Thus, the plight of the Author is an excellent case for the implementation of guaranteed minimum income (as discussed earlier) and the socialisation of the media sphere itself.
To evade this, you will see capital shift not to books and vinyl records, but to dematerialise media itself and control access to it. This is already occurring in terms of music – CD sales have collapsed, and even digital file sales of music have dropped as people sign up for streaming services – a complete centralisation and feudalisation of the music sphere. These services are not socialised and run in the public interest to the benefit of artists – they are private vectoral corporations extracting wealth. The material outcome is simple: external media is made redundant and ignored as computers and other devices become vectors of media consumption and wealth extraction. iPads and iPhones do not have USB ports that will see external hard drives. They can only operate through a process of iTunes software. The new Macintosh laptops also do not have USB ports, and such peripherals can only be accessed through an adaptor which comes at extra charge. Yes, there are other computers than those designed in Cupertino, but Apple computers often set the market for future development. In fact, USB is a case in point. USB was invented by Intel and had been around for years. No manufacturer wanted to put a USB port on their computer because there were no USB peripherals. Apple broke rank, replaced ADB with USB, SCSI with Firewire, and other manufacturers quickly followed suit.
It is in the vectoral interest to limit the range and closely meter both the quantity and character of the data flow to these new computers which, especially in the case of cellphones and tablets, are little more than dumb terminals for media consumption. It is in the control of these flows that wealth is extracted in fees and subscriptions. If the media producers starve in garrets, it is of no concern to the vectoral interests, as they extract wealth using percentages of very large numbers. Siphoning off an even tinier percentage to a narrow group of media producers makes these producers very wealthy, thusly providing the illusion that there is some kind of meritocracy in a flattened technocratic media sphere, when, in fact, this is clearly not the case. Also, this acts as a rhetorical feint presented as proof of the proprietarian claims of authorship and recompense for labour.
The interests of capital, in present form, would see the elimination of offline libraries simply by design – nowhere to plug them in; and the elimination of online libraries through tighter control over the flows of online media. Some will argue “aah – but we will still have work-arounds and darknets” and this will be true – but also irrelevant. Marginalisation of already liminal media distributions will continue. DRM will become unnecessary as the data flows of approved media will simply squeeze out unapproved media. Network Neutrality is a condition, a state, not an infrastructure. ICT is not built for or against it. Vigilance by the many is required. At the same time, this is no guarantee of success. Given the infrastructural changes – streaming media, dumb terminals (cellphone, tablets, automobiles, etc.), and restructured / reconfigured computers optimised for streaming media consumption (ever more “streamlined” laptops and the decrease in use of desktop computers) there is great momentum against libraries, archives, and repositories of media – online or offline.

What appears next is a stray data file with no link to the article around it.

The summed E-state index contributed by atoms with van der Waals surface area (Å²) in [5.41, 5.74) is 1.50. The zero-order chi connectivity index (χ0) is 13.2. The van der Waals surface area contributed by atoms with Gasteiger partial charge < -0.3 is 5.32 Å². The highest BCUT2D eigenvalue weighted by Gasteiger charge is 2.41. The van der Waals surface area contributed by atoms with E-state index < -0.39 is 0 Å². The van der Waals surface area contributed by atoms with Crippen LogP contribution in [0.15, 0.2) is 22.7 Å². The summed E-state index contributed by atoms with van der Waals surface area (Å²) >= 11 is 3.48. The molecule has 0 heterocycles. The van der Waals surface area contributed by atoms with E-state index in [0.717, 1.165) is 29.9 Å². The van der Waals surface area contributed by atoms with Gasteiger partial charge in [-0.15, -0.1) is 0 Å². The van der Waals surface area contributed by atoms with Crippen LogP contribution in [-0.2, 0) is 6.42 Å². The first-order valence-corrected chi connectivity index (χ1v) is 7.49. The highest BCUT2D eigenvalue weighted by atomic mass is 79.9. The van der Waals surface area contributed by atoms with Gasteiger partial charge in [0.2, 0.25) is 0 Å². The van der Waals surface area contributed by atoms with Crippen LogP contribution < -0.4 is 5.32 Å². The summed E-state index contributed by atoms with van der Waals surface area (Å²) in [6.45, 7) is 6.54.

There is an alternative, but it is not a technological one. It is a matter of political economy, as discussed earlier.
- After your answers, we would also receive suggestions from you. Do you notice any unresolved or raising questions in the contemporary context of digital archiving practices and their relation to the publishing realm?
There are a number of topics worthy of discussion that logically flow from matters of digital libraries, online and offline. These range from the philosophical to the practical and in between. As noted in my previous answer, these libraries operate from a recoding of property theory. Present day theory that informs copyright theory is one based in a classic Lockean frame of a negative commons with a labour theory of property. In such a formula, “no one” owns the world as it was given to humanity by God per instructions in sacred texts. That is a negative commons. One creates property by accumulating material from the natural world and exercising labour upon it, thusly transforming it into property. This property can also be sold, as can the labour that produced it, and this is accomplished through a contract. In this way, one job of government is to enforce contracts and protect property. (Another job is the protection and projection of the interests of the ruling class, but that’s a different discussion…) Given the galloping catastrophe of industrialism and the exigencies of the Anthropocene, I think it is safe to say that the idea of nature as a negative commons and property as a product of labour upon materials acquired from the negative commons of nature is clearly a bad idea done poorly. For all the glories of modern civilisation – moonshots, the internet, electronic music, lettuce in February, plastics, jello shots, and Adam Sandler movies (actually, skip that one – his movies are terrible…) – it is inconceivable to consider it all “worth it” in the face of the Sixth Great Extinction as its direct and necessary result.